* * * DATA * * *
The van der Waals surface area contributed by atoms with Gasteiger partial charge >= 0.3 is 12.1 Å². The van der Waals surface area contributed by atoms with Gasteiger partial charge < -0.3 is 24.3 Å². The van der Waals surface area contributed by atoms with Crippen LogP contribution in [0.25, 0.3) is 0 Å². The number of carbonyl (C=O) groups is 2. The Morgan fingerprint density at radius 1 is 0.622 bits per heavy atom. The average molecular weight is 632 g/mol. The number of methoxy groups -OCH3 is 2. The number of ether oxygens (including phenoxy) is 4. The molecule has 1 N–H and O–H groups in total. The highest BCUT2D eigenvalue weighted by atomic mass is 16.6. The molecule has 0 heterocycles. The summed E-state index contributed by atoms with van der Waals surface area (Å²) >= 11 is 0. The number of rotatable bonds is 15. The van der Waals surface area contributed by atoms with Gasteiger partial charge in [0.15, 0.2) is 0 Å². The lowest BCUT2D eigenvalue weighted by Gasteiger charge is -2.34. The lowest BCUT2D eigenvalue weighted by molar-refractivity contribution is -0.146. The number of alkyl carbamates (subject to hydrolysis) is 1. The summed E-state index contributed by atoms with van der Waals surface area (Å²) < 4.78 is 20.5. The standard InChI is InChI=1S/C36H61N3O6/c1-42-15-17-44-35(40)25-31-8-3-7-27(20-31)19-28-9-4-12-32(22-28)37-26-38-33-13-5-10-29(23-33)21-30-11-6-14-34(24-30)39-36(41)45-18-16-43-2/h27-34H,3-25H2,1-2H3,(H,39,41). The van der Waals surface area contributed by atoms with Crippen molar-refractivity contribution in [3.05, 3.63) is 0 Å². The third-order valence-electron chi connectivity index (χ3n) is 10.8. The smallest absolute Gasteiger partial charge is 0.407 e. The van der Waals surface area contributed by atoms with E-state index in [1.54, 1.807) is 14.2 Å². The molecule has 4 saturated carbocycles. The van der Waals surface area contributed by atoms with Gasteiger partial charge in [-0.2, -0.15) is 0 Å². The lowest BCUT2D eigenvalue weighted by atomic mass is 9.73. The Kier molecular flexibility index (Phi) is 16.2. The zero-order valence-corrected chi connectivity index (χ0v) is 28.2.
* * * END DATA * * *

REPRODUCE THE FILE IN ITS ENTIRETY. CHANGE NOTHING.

The van der Waals surface area contributed by atoms with Gasteiger partial charge >= 0.3 is 12.1 Å². The van der Waals surface area contributed by atoms with Gasteiger partial charge < -0.3 is 24.3 Å². The van der Waals surface area contributed by atoms with Crippen LogP contribution in [0.25, 0.3) is 0 Å². The number of carbonyl (C=O) groups is 2. The Morgan fingerprint density at radius 1 is 0.622 bits per heavy atom. The average molecular weight is 632 g/mol. The number of methoxy groups -OCH3 is 2. The number of ether oxygens (including phenoxy) is 4. The molecule has 1 N–H and O–H groups in total. The highest BCUT2D eigenvalue weighted by atomic mass is 16.6. The molecule has 0 heterocycles. The summed E-state index contributed by atoms with van der Waals surface area (Å²) >= 11 is 0. The number of rotatable bonds is 15. The van der Waals surface area contributed by atoms with Gasteiger partial charge in [0.15, 0.2) is 0 Å². The lowest BCUT2D eigenvalue weighted by Gasteiger charge is -2.34. The lowest BCUT2D eigenvalue weighted by molar-refractivity contribution is -0.146. The number of alkyl carbamates (subject to hydrolysis) is 1. The summed E-state index contributed by atoms with van der Waals surface area (Å²) < 4.78 is 20.5. The standard InChI is InChI=1S/C36H61N3O6/c1-42-15-17-44-35(40)25-31-8-3-7-27(20-31)19-28-9-4-12-32(22-28)37-26-38-33-13-5-10-29(23-33)21-30-11-6-14-34(24-30)39-36(41)45-18-16-43-2/h27-34H,3-25H2,1-2H3,(H,39,41). The van der Waals surface area contributed by atoms with Crippen molar-refractivity contribution in [3.05, 3.63) is 0 Å². The third-order valence-electron chi connectivity index (χ3n) is 10.8. The smallest absolute Gasteiger partial charge is 0.407 e. The van der Waals surface area contributed by atoms with E-state index in [1.54, 1.807) is 14.2 Å². The molecule has 4 saturated carbocycles. The van der Waals surface area contributed by atoms with Gasteiger partial charge in [-0.2, -0.15) is 0 Å². The lowest BCUT2D eigenvalue weighted by atomic mass is 9.73. The Kier molecular flexibility index (Phi) is 16.2. The zero-order valence-corrected chi connectivity index (χ0v) is 28.2.